2011 Special 301 Report: Still Oblivious to Public Interest
2011 Special 301 Report: Still Oblivious to Public Interest
2011 Special 301 Report: Still Oblivious to Public Interest

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    The Office of the United States Trade Representative (USTR) issued the 2011 Special 301 Report yesterday afternoon. For those unfamiliar with the Special 301 Reports, these are reports that the Trade Act requires the USTR to publish every year identifying countries that fail to provide “adequate and effective protection” to intellectual property (IP) rights of U.S. persons. Over the years, these reports have turned into an annual exercise of naming countries whose domestic IP policies do not meet the unrealistic expectations of IP rights holders. I have written before about our concerns with these reports. These concerns remain true for this year’s report as well.

    To recap: the Report places blind reliance on rights holder assertions about the presence, nature, and extent of copyright, patent, and trademark infringements; it ignores the need for balanced copyright regimes in countries through out the world; it cites countries based on vague criteria; it pressures countries to sign on to international agreements that don’t currently bind them and that these countries possibly consider detrimental to their national interest.

    In addition to these general concerns, here are a few things that strike me about this year’s Report:

    Dictating the Design of Domestic Laws

    The Report repeatedly tells countries how they should change their laws, regulations, or practices to accommodate the interests of U.S. rights holders. For instance, the Report notes with disapproval how China has tripled the threshold value that allegedly counterfeit goods should meet before they may be subjected to criminal enforcement action. The Report notes that this high threshold is a barrier to effective enforcement and suggests that China could mitigates its effect by “valuing counterfeit goods at retail price” and including the costs of packaging in determining whether the threshold is met. Similarly, it suggests that Israel should amend its copyright law to provide for statutory damages. It also suggests that Pakistan should provide its enforcement officials the authority to act without a rights holder complaint.

    Such detailed prescriptions ignore a basic tenet of international law: counties are free to make their own laws to suit their national interests. In addition, they risk alienating U.S. trading partners to suit the interests of a narrow sector of the U.S. economy. They fail to consider the legitimate interests of people in other countries.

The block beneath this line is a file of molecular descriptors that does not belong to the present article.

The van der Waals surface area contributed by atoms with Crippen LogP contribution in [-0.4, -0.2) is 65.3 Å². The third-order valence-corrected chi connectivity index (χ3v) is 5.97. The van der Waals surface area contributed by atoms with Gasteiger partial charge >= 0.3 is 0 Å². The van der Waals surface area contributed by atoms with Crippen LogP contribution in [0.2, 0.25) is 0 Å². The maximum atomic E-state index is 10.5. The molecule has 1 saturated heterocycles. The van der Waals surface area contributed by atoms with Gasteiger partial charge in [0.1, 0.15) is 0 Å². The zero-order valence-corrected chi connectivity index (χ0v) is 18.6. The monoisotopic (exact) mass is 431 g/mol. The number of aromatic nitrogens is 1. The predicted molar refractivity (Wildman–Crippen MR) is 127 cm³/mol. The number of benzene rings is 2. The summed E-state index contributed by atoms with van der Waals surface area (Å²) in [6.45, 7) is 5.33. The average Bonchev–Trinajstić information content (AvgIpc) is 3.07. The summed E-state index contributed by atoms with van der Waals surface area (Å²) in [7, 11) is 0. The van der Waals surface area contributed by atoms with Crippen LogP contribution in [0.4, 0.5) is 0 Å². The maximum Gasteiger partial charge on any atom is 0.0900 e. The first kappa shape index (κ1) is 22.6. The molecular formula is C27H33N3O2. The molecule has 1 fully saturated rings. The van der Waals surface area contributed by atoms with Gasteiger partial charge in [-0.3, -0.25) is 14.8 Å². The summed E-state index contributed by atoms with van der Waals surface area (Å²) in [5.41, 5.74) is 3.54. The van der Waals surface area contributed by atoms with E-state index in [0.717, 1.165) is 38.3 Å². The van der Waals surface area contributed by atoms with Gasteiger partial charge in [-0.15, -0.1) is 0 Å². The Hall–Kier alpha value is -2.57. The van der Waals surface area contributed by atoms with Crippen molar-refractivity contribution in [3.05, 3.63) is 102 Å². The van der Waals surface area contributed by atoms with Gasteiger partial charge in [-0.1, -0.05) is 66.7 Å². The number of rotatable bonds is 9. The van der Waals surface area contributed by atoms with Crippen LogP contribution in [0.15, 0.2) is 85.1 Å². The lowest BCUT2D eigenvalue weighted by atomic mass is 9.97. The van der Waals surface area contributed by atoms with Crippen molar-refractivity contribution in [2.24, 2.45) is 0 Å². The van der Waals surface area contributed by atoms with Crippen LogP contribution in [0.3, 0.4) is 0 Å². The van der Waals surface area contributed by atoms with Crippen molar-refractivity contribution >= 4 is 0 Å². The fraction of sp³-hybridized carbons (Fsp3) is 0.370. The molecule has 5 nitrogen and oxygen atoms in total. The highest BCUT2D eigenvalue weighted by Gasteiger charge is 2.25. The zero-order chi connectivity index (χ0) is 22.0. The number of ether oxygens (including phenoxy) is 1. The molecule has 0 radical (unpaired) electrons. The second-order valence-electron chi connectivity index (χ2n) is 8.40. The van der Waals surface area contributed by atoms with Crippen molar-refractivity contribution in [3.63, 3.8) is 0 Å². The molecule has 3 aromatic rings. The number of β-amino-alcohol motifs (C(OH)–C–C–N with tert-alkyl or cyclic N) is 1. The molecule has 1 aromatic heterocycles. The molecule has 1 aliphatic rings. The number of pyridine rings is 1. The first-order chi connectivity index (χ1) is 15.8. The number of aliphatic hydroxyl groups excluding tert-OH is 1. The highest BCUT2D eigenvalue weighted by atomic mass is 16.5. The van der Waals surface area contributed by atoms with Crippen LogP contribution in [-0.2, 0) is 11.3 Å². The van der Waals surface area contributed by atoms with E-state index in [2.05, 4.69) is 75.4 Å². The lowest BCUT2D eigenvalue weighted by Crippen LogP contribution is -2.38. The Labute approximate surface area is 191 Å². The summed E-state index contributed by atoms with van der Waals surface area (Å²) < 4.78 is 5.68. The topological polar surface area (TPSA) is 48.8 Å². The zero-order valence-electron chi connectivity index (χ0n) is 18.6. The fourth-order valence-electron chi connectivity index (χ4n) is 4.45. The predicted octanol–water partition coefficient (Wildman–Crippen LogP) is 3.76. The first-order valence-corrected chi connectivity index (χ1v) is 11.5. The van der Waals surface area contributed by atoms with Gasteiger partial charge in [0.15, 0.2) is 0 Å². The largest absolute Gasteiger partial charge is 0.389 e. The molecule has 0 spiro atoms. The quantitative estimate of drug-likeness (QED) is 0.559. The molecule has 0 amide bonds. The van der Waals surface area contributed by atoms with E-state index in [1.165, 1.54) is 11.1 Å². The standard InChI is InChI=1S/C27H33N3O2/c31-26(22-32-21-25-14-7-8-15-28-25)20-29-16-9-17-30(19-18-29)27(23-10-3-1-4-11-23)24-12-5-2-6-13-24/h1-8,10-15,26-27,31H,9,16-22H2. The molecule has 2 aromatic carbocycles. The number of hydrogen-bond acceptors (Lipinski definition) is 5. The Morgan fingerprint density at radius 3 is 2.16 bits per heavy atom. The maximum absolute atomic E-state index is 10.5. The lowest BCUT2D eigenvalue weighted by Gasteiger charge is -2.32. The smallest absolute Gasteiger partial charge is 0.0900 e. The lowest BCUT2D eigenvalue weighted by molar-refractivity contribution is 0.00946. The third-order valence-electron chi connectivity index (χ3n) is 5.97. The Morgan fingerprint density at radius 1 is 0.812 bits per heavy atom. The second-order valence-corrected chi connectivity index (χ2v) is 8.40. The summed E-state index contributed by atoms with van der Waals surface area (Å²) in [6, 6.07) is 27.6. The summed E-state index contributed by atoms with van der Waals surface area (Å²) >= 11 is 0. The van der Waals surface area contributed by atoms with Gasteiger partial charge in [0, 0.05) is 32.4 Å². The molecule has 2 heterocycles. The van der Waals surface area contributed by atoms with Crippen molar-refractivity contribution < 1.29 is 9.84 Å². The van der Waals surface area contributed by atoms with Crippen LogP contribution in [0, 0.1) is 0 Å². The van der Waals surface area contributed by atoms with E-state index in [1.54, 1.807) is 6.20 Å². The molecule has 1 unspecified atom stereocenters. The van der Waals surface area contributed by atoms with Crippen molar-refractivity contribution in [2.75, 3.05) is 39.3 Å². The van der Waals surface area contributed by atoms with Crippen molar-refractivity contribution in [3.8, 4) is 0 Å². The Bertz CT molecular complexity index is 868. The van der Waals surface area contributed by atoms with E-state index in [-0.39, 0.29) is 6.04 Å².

Transparency in Law Making

    The Report cites with approval countries that adopt transparent law making practices. The Report notes how such transparency would “make it easier for stakeholders to comply with legislative and regulatory changes.” Yet the USTR completely fails to see the value of the same principle applied to its own practices. Just as rights holders benefit from transparent processes that permit them to present their interests to foreign governments, the American people would benefit from transparent trade negotiations that allow them to present their interests to the USTR.

    Yet the USTR adopts secrecy as its standard operating procedure. One wonders if the irony of this situation ever strikes the agency.

    Greater Resources, Harsher Penalties

    The Report continues to harp on the old song that more resources dedicated to enforcement and harsher penalties for infringement will magically solve the problem of infringement. Thus, it calls upon Russia to establish specialized IP courts. It asks Argentina, Indonesia, and India to impose deterrent level sentences on infringers (meaning of “deterrent level sentences” is unclear). It urges Colombia and Costa Rica to devote greater resources to enforcement efforts.

    In doing so, the Report ignores pleas by PK and others in the public interest community that countries facing pressing law enforcement concerns (like violent crime) would not be able to dedicate scarce resources to IP enforcement as a matter of priority. And we are not the only ones making this point. The Department of Homeland security, in a letter outlining concerns with a previous version of ACTA, had stated that intellectual property enforcement should not hinder other “serious law enforcement priorities.” 

    Ignore Evidence That Contradicts Rights Holder Assertions

    I have mentioned before that IP rights holders dominate the Special 301 process and that the Reports the process generates take their assertions at face value. However, the 2010 and 2011 processes saw a greater degree of public interest participation than years before. Various public interest groups including Public Knowledge filed comments and testified before the USTR. Yet we seem to have had little impact on the findings of the Reports. In fact, this year’s Report does not even address arguments put forward by public interest groups.

    One of these comments, submitted by the Social Science Research Council, was a preview into the findings of the then forthcoming empirical study that casts a shadow of doubt on industry claims of losses due to piracy and the efficacy of greater enforcement in addressing the problem. The Special 301 Report contains no acknowledgement of this study, much less presenting reasons for why its findings might not be persuasive or why they may not be incorporated in the current Report.

    The scant respect given to the public interest perspective in the Special 301 Reports demonstrates what an uphill challenge reforming this process would be. But, we will press ahead, undaunted.